The latest issue of the monthly report on Bulgarian economy was released
The Monthly Report on Bulgarian Economy presents recent developments of main macroeconomic indicators.
Gross Domestic Product – flash estimates
According to NSI flash estimates, GDP increased by 2% yoy s.a. in Q1 2023. Final consumption went up by 2.8% and gross fixed capital formation increased by 5.2% over the same period a year ago. Exports were up by 3%, while imports decreased by 4.3%.
Short-Term Business Statistics
In March, the decline in industrial production deepened to 9% yoy. Manufacturing of energy goods and food products had the largest negative contribution. At the same time, manufacturing of metal products, other transport equipment and electrical equipment were among the sectors with increase in production. Industrial turnover went down by 17% over a year earlier mostly on the account of energy goods and basic metals. The construction production index decreased by 0.3%, while the growth of retail trade turnover decelerated to 1.1% yoy as retail trade with nonfood products reported a decline.
In April, both the business climate indicator and the consumer confidence improved. The managers in industry were more optimistic about the current and future business situation of enterprises. The export expectations also improved compared to the previous quarter, and those for sales in retail trade were also more favourable. Consumer confidence went up by 3 points as the consumers were more positive about the general economic situation in the country over the next 12 months.
Labour Force Survey (LFS) data showed that the labour market recovery, observed in 2022, continued at a good pace in the first three months of 2023. The number of employed (15-64) increased by 1.7% and the employment rate reached 70.4% of the population. The activity rate of the same cohort was 73.7% of population in Q1 2023, up by 1.4 pps compared to the same period of 2022. The unemployment rate (15-64) was 4.5% and continued to decrease over the corresponding quarter of the previous year.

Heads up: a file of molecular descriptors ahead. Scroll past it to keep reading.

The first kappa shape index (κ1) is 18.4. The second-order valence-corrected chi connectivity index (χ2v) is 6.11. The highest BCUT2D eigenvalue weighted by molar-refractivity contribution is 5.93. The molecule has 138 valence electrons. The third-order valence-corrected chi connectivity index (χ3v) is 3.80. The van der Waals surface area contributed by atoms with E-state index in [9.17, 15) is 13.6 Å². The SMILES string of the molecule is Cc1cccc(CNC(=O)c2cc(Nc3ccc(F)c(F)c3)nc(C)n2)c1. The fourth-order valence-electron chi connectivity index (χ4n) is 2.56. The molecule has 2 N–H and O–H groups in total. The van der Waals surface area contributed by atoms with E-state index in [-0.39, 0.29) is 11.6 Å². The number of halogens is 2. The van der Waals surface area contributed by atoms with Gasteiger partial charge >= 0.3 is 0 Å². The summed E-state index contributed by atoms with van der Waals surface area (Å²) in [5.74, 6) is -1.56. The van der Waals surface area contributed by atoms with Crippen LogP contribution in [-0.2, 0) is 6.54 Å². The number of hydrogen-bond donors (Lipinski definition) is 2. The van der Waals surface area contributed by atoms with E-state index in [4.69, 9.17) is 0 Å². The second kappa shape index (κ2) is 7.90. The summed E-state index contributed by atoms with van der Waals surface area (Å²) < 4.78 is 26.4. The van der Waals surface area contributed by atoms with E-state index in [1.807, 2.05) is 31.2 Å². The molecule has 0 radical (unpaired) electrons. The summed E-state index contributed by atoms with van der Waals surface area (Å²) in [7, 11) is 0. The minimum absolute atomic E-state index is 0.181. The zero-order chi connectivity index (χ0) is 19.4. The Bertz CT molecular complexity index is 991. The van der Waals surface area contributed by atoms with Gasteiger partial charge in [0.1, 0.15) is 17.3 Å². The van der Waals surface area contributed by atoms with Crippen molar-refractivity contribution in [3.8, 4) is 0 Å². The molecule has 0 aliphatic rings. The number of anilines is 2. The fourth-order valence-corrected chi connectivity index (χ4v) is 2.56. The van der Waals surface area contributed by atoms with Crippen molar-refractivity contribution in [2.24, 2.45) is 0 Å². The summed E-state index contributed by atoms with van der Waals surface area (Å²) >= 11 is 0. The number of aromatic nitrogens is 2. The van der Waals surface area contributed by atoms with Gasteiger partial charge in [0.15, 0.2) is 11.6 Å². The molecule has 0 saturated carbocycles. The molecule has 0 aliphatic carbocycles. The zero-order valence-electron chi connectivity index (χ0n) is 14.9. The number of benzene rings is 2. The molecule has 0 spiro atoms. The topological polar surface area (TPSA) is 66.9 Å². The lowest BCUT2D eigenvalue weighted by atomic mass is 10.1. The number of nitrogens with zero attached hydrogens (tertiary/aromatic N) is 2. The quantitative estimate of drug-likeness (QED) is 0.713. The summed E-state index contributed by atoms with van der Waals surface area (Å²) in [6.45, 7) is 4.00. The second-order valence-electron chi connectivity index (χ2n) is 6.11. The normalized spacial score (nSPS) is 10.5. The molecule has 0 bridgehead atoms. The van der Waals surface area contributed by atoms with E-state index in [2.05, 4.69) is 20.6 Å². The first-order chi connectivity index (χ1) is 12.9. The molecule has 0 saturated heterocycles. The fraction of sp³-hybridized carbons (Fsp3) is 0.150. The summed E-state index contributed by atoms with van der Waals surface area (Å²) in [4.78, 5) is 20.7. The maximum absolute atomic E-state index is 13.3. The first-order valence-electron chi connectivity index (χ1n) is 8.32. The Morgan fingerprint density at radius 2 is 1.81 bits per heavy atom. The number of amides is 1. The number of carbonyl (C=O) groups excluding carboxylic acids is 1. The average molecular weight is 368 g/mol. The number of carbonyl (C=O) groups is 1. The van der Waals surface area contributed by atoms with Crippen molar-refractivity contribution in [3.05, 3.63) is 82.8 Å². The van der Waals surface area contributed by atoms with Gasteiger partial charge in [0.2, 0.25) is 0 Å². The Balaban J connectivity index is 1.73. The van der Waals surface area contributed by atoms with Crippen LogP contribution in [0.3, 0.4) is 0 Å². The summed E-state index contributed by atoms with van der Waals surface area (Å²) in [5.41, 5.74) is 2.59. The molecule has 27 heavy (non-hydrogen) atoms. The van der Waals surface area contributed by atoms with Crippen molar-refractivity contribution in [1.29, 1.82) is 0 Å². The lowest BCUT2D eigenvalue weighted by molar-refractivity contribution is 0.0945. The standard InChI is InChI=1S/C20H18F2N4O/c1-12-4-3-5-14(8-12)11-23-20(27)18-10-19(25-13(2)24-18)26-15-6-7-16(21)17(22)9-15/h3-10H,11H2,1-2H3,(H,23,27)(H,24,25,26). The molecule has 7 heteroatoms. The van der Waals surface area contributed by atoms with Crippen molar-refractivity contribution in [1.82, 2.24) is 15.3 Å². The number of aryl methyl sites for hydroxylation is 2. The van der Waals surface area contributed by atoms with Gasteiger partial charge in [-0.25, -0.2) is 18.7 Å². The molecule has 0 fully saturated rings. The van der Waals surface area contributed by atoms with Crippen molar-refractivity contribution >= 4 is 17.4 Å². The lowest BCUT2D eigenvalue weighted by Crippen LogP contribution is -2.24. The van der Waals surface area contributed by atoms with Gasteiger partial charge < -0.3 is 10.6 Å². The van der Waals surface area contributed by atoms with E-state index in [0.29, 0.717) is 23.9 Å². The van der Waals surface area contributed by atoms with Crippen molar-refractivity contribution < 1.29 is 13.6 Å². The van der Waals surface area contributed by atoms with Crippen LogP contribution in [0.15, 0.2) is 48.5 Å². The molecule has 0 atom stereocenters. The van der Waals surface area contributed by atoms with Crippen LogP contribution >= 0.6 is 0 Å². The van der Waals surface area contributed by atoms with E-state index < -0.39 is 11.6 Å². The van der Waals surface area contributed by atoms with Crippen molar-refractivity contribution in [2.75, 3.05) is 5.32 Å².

In the first quarter of 2023, the country’s average wage rose by a nominal 17.3% yoy, consistent with the reported dynamics in the last quarter of 2022. Wage dynamics accelerated as compared to the same period of the previous year on account of both private and public sectors, where it went up by 17.5% and 16.5% yoy, respectively. The recent upward trend probably reflected also the relatively lower base in the first three months of the previous year given that the minimum wage update took place in April 2022. The largest wage increases were reported in electricity (26.9% yoy), transport (25.2%) and construction (20.5%). Along with the decelerating annual inflation rate, the HICP deflated real wage stepped up by 3.4% yoy. The latter was consistent with the improved assessments of consumers for their current and expected financial situation.
Monthly HICP inflation in April was 0.5% driven mainly by seasonal factors. Services prices rose 1.2% mom and accounted the most for the rise in the overall index. Due to the Easter holidays in the month, international airfares rose by almost 54%, and prices of accommodation services went up by 2.4%. Prices of nonenergy industrial goods increased by 1% on average, as those of clothing and footwear went up by 5% at the beginning of the spring-summer season. On the other hand, for a third consecutive month, energy goods reported a decrease in their prices – down by 1.3% mom, mainly due to cheaper motor fuels. Food prices reported a minimal 0.1% increase. In line with the excise duties hike which came into force in the beginning of March, the increase in the prices of cigarettes continued, this time up by 1.5%.
The annual inflation rate continued to decelerate, down by 1.7 pps to 10.3% in April. This is due to the lower contribution of food products, whose price increase compared to the same month of 2022 narrowed to 17.1%, from 22.2% yoy in March, and that of energy goods is already negative. Only services inflation slightly accelerated to 11.5% yoy and was associated with the observed substantial increase in the prices of international airfares. Thus, core inflation again decreased only marginally by 0.1 pp to 10.7% yoy in April, which came mostly on the account of non-energy industrial goods.
The document can be downloaded here.